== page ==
Tightest Cluster Of Small-Cap Weakness Since '99

A large “small” divergence

Over the past 30 days, there have now been 6 sessions when the S&P 500 was at or near a 52-week high, but the ratio of the small-cap Russell 2000 index to the S&P sunk to a 52-week low. That’s the tightest cluster of days since April 1999.

Large, rounded peaks in the ratio have almost universally preceded trouble in the broader market, very roughly preceding the declines in 1987, 1990, 2000, 2007, and 2015.

Lack of traction

The S&P 500 took a breather over the past week or so, at least until Tuesday’s jump. It didn’t decline much, but the choppiness was enough that most stocks in the index fell below their short-term moving averages, and suspiciously few of them managed to keep making 52-week highs.

For a day when the S&P was within spitting distance of a new high, it's highly unusual to see so few of its stocks trading above their 10-day moving average.

Going forward, the S&P’s returns were below random on all time frames, and the risk/reward was negatively skewed, especially over the next three months.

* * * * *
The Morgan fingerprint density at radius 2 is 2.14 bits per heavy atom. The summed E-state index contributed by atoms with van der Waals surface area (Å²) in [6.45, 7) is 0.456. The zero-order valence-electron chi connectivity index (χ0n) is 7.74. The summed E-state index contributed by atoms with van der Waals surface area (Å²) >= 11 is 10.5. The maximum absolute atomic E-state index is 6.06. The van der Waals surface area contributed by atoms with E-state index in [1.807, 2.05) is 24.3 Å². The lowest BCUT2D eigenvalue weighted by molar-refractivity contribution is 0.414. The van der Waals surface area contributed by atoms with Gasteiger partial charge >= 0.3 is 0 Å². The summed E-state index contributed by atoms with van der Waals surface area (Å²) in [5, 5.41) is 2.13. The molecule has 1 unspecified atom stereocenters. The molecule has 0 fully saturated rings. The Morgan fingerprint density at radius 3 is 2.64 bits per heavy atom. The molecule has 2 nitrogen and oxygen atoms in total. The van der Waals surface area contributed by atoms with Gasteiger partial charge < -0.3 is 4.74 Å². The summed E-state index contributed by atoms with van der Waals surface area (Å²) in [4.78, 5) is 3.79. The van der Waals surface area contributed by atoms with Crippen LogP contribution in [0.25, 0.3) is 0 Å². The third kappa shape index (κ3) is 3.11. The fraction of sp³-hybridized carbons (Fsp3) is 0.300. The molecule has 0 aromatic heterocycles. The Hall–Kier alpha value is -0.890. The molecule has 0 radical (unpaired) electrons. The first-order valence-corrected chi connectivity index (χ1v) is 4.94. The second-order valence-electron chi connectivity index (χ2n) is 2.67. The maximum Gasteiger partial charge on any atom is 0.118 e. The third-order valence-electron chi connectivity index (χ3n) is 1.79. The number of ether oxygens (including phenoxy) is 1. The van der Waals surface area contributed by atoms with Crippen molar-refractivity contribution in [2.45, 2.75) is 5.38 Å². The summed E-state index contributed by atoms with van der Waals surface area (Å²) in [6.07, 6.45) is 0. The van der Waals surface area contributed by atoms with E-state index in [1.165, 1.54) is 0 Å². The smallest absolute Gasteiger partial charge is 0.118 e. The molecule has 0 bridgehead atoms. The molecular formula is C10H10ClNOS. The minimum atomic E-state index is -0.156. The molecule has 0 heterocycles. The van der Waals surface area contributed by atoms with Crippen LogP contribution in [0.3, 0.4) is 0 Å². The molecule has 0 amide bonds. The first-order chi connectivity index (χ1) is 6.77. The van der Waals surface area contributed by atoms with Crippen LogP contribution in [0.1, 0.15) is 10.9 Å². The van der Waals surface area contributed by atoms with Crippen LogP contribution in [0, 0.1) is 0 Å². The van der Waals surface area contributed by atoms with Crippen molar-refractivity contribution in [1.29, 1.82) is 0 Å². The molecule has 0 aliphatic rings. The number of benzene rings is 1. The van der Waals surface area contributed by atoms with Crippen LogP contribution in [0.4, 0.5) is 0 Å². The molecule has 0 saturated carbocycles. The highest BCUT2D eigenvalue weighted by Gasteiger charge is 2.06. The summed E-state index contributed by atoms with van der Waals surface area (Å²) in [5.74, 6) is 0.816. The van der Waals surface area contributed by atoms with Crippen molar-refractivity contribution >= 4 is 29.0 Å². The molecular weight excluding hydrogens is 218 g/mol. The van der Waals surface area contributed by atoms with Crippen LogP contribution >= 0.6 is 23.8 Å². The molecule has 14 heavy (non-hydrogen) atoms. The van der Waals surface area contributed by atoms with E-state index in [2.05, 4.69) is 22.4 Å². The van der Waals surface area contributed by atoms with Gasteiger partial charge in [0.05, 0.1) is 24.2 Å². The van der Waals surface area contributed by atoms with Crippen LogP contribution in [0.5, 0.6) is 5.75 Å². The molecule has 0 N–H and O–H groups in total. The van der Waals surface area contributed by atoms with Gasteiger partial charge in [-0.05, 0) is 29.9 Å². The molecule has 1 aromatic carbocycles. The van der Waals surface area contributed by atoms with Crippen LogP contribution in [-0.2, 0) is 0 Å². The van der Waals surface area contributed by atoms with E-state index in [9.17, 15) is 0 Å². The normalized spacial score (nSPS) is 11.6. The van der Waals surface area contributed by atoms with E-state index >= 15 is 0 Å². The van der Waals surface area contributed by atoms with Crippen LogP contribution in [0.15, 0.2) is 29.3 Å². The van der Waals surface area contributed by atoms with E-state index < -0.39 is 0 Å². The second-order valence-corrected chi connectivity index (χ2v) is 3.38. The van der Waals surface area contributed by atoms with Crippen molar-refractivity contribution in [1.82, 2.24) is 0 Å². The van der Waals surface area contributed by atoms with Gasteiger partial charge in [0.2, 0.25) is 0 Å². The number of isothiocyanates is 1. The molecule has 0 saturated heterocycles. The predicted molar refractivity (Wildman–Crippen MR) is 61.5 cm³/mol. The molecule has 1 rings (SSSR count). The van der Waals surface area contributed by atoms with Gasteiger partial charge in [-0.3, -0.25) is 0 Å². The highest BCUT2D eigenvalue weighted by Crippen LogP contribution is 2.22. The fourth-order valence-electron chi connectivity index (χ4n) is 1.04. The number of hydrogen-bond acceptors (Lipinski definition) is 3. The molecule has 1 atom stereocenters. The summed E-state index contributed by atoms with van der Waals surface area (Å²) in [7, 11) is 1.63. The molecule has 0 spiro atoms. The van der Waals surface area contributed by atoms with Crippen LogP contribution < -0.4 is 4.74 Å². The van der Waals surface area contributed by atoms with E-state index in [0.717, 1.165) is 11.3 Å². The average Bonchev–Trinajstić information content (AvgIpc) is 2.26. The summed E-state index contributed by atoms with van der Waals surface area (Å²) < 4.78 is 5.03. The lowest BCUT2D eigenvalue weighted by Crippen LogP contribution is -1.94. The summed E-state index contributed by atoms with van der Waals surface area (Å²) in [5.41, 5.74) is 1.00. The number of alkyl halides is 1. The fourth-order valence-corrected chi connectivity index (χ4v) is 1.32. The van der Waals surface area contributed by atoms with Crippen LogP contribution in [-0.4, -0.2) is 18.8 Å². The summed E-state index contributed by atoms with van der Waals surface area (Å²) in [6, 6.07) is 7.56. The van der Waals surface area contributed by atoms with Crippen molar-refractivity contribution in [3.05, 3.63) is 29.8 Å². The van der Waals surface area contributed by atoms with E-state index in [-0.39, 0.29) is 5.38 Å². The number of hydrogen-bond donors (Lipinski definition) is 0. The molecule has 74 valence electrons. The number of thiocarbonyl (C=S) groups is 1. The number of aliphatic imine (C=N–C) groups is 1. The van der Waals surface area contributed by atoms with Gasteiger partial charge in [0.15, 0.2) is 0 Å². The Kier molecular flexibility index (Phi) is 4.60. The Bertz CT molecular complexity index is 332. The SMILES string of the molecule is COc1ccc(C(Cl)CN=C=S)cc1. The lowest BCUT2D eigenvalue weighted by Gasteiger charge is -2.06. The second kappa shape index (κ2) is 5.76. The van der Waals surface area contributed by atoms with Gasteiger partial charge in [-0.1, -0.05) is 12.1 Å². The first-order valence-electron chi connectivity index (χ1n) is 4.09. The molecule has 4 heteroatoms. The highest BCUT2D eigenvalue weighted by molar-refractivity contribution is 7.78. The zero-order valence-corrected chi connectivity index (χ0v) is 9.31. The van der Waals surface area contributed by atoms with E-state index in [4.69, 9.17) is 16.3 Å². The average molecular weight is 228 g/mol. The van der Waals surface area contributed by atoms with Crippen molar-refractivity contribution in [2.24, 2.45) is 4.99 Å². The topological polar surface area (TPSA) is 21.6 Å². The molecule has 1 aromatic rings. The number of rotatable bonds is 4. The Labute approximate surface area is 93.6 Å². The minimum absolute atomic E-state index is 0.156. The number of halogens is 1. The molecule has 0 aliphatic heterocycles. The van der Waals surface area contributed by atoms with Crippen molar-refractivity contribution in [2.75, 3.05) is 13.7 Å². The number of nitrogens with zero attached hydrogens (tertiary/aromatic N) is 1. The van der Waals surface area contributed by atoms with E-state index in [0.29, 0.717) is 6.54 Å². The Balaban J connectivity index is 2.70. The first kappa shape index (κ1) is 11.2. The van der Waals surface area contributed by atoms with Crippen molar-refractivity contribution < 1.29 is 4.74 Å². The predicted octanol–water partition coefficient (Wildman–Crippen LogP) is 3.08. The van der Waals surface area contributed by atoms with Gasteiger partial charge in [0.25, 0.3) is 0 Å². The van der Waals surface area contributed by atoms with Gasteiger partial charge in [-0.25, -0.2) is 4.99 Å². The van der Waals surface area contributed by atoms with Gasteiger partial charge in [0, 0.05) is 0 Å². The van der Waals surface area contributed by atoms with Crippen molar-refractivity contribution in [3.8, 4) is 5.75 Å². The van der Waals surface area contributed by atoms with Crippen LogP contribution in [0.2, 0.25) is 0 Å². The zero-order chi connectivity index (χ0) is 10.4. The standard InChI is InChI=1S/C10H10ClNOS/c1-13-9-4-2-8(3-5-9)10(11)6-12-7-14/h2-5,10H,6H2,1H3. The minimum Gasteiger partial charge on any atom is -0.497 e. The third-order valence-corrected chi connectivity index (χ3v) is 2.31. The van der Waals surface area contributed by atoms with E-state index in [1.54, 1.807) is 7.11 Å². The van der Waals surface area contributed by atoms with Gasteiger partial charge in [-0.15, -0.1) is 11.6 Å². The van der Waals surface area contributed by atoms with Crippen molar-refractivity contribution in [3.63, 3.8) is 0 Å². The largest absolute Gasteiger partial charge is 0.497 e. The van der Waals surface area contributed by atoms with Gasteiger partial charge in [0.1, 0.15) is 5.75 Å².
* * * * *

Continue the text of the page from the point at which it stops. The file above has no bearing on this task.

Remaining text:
Watch Mexico

Among all sectors and indexes we follow, the most extreme readings in breadth or sentiment are in the Mexbol index of Mexican stocks. Recent sessions have triggered a number of extremes, and further weakness on Tuesday likely furthered those extremes. The market is getting very close to “puke” levels of panic.

Watch for icebergs

We’ve focused a lot on a split in the market which has developed in recent days. Now 4 of the past 5 sessions on the Nasdaq have triggered a Titanic Syndrome, a new high in the Composite followed quickly by more 52-week lows than highs on the exchange. Per the Backtest Engine, a 5-day average of 0.8 or above (meaning at least 4 of the last 5 days) has triggered on 95 days, after which the Composite rose during the next 2 weeks only 31 times.

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The post titled Tightest Cluster Of Small-Cap Weakness Since '99 was originally published as on SentimenTrader.com on 2019-07-24.

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